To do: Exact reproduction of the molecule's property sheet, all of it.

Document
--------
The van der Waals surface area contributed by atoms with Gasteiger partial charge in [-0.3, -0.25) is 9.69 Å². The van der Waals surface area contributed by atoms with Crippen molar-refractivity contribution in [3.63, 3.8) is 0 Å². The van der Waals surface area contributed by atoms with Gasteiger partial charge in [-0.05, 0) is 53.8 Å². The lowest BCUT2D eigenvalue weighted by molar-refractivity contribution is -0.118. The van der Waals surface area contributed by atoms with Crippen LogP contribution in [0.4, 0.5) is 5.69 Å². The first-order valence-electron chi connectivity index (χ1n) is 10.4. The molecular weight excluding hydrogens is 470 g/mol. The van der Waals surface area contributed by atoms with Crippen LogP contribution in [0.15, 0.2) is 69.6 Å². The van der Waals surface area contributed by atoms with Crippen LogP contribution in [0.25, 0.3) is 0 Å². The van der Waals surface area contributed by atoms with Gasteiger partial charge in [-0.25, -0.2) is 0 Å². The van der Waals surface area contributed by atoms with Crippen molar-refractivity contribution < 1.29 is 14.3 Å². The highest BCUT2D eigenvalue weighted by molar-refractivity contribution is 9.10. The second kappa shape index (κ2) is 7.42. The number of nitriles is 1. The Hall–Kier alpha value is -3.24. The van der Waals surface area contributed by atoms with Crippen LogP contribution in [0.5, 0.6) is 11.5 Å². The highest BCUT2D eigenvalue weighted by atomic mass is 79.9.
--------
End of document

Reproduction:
The van der Waals surface area contributed by atoms with Gasteiger partial charge in [-0.3, -0.25) is 9.69 Å². The van der Waals surface area contributed by atoms with Crippen molar-refractivity contribution in [3.63, 3.8) is 0 Å². The van der Waals surface area contributed by atoms with Gasteiger partial charge in [-0.05, 0) is 53.8 Å². The lowest BCUT2D eigenvalue weighted by molar-refractivity contribution is -0.118. The van der Waals surface area contributed by atoms with Crippen LogP contribution in [0.4, 0.5) is 5.69 Å². The first-order valence-electron chi connectivity index (χ1n) is 10.4. The molecular weight excluding hydrogens is 470 g/mol. The van der Waals surface area contributed by atoms with Crippen LogP contribution in [0.15, 0.2) is 69.6 Å². The van der Waals surface area contributed by atoms with Crippen LogP contribution in [0.25, 0.3) is 0 Å². The van der Waals surface area contributed by atoms with Gasteiger partial charge in [-0.25, -0.2) is 0 Å². The van der Waals surface area contributed by atoms with Crippen molar-refractivity contribution < 1.29 is 14.3 Å². The highest BCUT2D eigenvalue weighted by molar-refractivity contribution is 9.10. The second kappa shape index (κ2) is 7.42. The number of nitriles is 1. The Hall–Kier alpha value is -3.24. The van der Waals surface area contributed by atoms with Crippen LogP contribution in [0.5, 0.6) is 11.5 Å². The highest BCUT2D eigenvalue weighted by atomic mass is 79.9.